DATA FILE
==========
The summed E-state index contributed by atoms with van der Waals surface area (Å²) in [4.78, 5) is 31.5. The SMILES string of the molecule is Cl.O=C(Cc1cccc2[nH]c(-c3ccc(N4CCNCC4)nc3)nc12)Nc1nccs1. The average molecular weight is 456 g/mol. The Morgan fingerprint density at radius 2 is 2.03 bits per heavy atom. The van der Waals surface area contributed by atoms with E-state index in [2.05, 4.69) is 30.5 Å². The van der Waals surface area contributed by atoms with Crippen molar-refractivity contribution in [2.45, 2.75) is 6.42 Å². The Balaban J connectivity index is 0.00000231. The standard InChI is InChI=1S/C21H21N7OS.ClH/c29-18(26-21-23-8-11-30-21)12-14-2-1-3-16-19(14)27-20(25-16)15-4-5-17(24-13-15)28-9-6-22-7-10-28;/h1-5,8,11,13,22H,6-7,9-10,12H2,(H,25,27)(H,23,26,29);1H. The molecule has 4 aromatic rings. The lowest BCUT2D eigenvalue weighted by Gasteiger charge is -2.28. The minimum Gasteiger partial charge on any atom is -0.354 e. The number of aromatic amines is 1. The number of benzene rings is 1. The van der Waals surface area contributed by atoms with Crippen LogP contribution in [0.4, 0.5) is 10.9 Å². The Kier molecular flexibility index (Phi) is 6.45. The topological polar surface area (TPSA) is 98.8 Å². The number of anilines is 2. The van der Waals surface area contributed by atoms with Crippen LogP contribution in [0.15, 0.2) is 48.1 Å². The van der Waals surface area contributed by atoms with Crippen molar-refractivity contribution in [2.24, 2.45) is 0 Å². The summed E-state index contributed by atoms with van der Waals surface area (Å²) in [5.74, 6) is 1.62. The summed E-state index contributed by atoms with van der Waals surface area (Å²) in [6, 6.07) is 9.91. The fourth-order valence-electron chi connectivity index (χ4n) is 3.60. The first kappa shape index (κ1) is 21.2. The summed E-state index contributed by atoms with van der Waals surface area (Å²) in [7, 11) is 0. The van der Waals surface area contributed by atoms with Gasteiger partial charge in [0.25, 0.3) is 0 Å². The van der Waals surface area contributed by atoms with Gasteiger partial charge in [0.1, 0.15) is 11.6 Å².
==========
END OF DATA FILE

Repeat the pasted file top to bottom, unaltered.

The summed E-state index contributed by atoms with van der Waals surface area (Å²) in [4.78, 5) is 31.5. The SMILES string of the molecule is Cl.O=C(Cc1cccc2[nH]c(-c3ccc(N4CCNCC4)nc3)nc12)Nc1nccs1. The average molecular weight is 456 g/mol. The Morgan fingerprint density at radius 2 is 2.03 bits per heavy atom. The van der Waals surface area contributed by atoms with E-state index in [2.05, 4.69) is 30.5 Å². The van der Waals surface area contributed by atoms with Crippen molar-refractivity contribution in [2.45, 2.75) is 6.42 Å². The Balaban J connectivity index is 0.00000231. The standard InChI is InChI=1S/C21H21N7OS.ClH/c29-18(26-21-23-8-11-30-21)12-14-2-1-3-16-19(14)27-20(25-16)15-4-5-17(24-13-15)28-9-6-22-7-10-28;/h1-5,8,11,13,22H,6-7,9-10,12H2,(H,25,27)(H,23,26,29);1H. The molecule has 4 aromatic rings. The lowest BCUT2D eigenvalue weighted by Gasteiger charge is -2.28. The minimum Gasteiger partial charge on any atom is -0.354 e. The number of aromatic amines is 1. The number of benzene rings is 1. The van der Waals surface area contributed by atoms with Crippen LogP contribution in [0.4, 0.5) is 10.9 Å². The Kier molecular flexibility index (Phi) is 6.45. The topological polar surface area (TPSA) is 98.8 Å². The number of anilines is 2. The van der Waals surface area contributed by atoms with Crippen LogP contribution in [0.15, 0.2) is 48.1 Å². The van der Waals surface area contributed by atoms with Crippen molar-refractivity contribution in [2.24, 2.45) is 0 Å². The summed E-state index contributed by atoms with van der Waals surface area (Å²) in [5.74, 6) is 1.62. The summed E-state index contributed by atoms with van der Waals surface area (Å²) in [6, 6.07) is 9.91. The fourth-order valence-electron chi connectivity index (χ4n) is 3.60. The first kappa shape index (κ1) is 21.2. The summed E-state index contributed by atoms with van der Waals surface area (Å²) in [7, 11) is 0. The van der Waals surface area contributed by atoms with Gasteiger partial charge in [0.25, 0.3) is 0 Å². The van der Waals surface area contributed by atoms with Gasteiger partial charge in [0.1, 0.15) is 11.6 Å².